Dirty business at McDonald’s, an attack on women’s rights, Salvation Army’s underpaid workers
McDonald’s workers have filed a lawsuit against their employer and taken strike actions over low pay and mistreatment during the pandemic. Lee Camp looks into the fast-food behemoth’s exploitative business practices. From low wages, to their wage-theft schemes, to using prison labor to make employee uniforms, to the factory farming that grows their meat, and the consumerist junk they use to market their Happy Meals, the entire business model of McDonald’s reflects the exploitative nature of the capitalist system in which it thrives. Then, Camp covers the GOP’s attacks on women’s rights, the Democrats’ failure to stand with women on abortion rights, a $25 million verdict against Monsanto over its cancerous RoundUp pesticide being upheld in court, and more.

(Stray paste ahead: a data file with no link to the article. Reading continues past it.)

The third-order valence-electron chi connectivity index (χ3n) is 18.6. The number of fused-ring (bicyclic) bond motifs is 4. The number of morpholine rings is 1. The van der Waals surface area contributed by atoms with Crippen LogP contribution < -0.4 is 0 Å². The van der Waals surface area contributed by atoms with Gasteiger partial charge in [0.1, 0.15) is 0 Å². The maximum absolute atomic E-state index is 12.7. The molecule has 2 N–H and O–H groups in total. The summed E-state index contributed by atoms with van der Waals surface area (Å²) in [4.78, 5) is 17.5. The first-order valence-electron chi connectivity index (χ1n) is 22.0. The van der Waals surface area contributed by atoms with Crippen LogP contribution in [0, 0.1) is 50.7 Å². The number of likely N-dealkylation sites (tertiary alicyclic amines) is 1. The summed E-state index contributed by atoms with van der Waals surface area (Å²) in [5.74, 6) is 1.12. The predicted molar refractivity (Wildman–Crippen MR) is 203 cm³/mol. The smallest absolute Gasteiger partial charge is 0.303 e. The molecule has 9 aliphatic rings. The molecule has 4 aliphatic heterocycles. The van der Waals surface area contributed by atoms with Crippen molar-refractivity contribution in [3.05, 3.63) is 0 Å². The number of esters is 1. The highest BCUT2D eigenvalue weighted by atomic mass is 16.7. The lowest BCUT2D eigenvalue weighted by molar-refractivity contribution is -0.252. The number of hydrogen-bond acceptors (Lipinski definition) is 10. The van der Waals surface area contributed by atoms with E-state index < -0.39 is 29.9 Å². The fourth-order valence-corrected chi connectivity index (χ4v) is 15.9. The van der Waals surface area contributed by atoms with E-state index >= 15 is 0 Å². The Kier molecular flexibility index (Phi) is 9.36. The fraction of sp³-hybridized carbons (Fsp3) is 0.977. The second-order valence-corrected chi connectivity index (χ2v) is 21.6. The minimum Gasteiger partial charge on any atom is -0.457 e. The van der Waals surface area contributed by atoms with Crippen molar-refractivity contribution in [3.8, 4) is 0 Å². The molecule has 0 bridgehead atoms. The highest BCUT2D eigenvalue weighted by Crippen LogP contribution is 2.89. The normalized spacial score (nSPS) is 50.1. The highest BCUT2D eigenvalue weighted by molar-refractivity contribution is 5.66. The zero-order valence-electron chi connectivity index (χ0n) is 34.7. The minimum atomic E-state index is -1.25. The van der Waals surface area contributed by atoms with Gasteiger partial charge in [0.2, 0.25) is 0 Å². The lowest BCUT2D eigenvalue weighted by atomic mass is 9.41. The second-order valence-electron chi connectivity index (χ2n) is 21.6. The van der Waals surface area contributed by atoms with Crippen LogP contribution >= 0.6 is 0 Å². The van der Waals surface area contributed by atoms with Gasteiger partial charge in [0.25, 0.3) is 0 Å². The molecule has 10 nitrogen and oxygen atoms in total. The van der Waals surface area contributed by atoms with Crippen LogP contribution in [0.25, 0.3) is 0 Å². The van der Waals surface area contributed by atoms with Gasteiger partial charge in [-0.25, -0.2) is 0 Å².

Natalie McGill takes a swing at the Salvation Army. The organization has a lot of issues but one of the latest revelations is that they’re being sued for not paying people in their drug rehabilitation program anywhere close to a minimum wage for their labor. The unfortunate workers were paid a pittance for often heavy, difficult work. This isn’t a new or limited practice for the Salvation Army but last time they were caught, they got lawyers to cover it up. Naomi Karavani reports on the manufacturers of Smart TVs selling viewer’s data, Israel bombing hackers in Gaza, and AP News firing a journalist for Palestinian rights activism when they were in college.
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